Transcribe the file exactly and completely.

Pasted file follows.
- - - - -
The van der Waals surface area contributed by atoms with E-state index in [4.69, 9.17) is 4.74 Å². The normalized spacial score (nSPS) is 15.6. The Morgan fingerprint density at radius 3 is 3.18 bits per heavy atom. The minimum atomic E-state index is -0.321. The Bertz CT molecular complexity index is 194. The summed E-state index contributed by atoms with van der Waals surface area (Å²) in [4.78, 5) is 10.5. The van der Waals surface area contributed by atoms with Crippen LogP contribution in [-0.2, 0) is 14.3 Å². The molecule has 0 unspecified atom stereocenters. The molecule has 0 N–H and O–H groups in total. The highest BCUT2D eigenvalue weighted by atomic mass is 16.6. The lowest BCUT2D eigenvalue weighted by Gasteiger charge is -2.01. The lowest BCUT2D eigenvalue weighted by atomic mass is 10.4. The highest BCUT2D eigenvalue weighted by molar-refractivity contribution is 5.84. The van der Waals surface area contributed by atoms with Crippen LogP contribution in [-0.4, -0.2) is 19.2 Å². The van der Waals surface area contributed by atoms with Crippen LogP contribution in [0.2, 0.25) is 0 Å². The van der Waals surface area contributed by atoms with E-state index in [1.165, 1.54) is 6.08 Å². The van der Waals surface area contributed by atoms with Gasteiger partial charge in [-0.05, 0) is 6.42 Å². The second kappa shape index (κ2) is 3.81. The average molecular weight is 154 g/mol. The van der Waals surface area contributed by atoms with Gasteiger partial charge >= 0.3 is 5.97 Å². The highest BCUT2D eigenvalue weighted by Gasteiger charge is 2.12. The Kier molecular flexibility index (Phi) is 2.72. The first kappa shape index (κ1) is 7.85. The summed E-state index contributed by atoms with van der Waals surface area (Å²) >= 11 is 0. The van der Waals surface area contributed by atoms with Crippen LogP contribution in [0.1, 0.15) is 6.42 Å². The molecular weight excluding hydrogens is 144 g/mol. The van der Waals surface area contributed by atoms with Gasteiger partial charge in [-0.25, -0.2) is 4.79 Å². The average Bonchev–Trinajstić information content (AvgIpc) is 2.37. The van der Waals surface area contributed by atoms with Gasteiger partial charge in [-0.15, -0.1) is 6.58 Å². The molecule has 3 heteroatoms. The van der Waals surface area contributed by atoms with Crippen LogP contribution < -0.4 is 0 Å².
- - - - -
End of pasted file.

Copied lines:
The van der Waals surface area contributed by atoms with E-state index in [4.69, 9.17) is 4.74 Å². The normalized spacial score (nSPS) is 15.6. The Morgan fingerprint density at radius 3 is 3.18 bits per heavy atom. The minimum atomic E-state index is -0.321. The Bertz CT molecular complexity index is 194. The summed E-state index contributed by atoms with van der Waals surface area (Å²) in [4.78, 5) is 10.5. The van der Waals surface area contributed by atoms with Crippen LogP contribution in [-0.2, 0) is 14.3 Å². The molecule has 0 unspecified atom stereocenters. The molecule has 0 N–H and O–H groups in total. The highest BCUT2D eigenvalue weighted by atomic mass is 16.6. The lowest BCUT2D eigenvalue weighted by Gasteiger charge is -2.01. The lowest BCUT2D eigenvalue weighted by atomic mass is 10.4. The highest BCUT2D eigenvalue weighted by molar-refractivity contribution is 5.84. The van der Waals surface area contributed by atoms with Crippen LogP contribution in [-0.4, -0.2) is 19.2 Å². The van der Waals surface area contributed by atoms with Crippen LogP contribution in [0.2, 0.25) is 0 Å². The van der Waals surface area contributed by atoms with E-state index in [1.165, 1.54) is 6.08 Å². The van der Waals surface area contributed by atoms with Gasteiger partial charge in [-0.05, 0) is 6.42 Å². The second kappa shape index (κ2) is 3.81. The average molecular weight is 154 g/mol. The van der Waals surface area contributed by atoms with Gasteiger partial charge >= 0.3 is 5.97 Å². The highest BCUT2D eigenvalue weighted by Gasteiger charge is 2.12. The Kier molecular flexibility index (Phi) is 2.72. The first kappa shape index (κ1) is 7.85. The summed E-state index contributed by atoms with van der Waals surface area (Å²) >= 11 is 0. The van der Waals surface area contributed by atoms with Crippen LogP contribution in [0.1, 0.15) is 6.42 Å². The molecular weight excluding hydrogens is 144 g/mol. The van der Waals surface area contributed by atoms with Gasteiger partial charge in [-0.25, -0.2) is 4.79 Å². The average Bonchev–Trinajstić information content (AvgIpc) is 2.37. The van der Waals surface area contributed by atoms with Gasteiger partial charge in [-0.15, -0.1) is 6.58 Å². The molecule has 3 heteroatoms. The van der Waals surface area contributed by atoms with Crippen LogP contribution < -0.4 is 0 Å².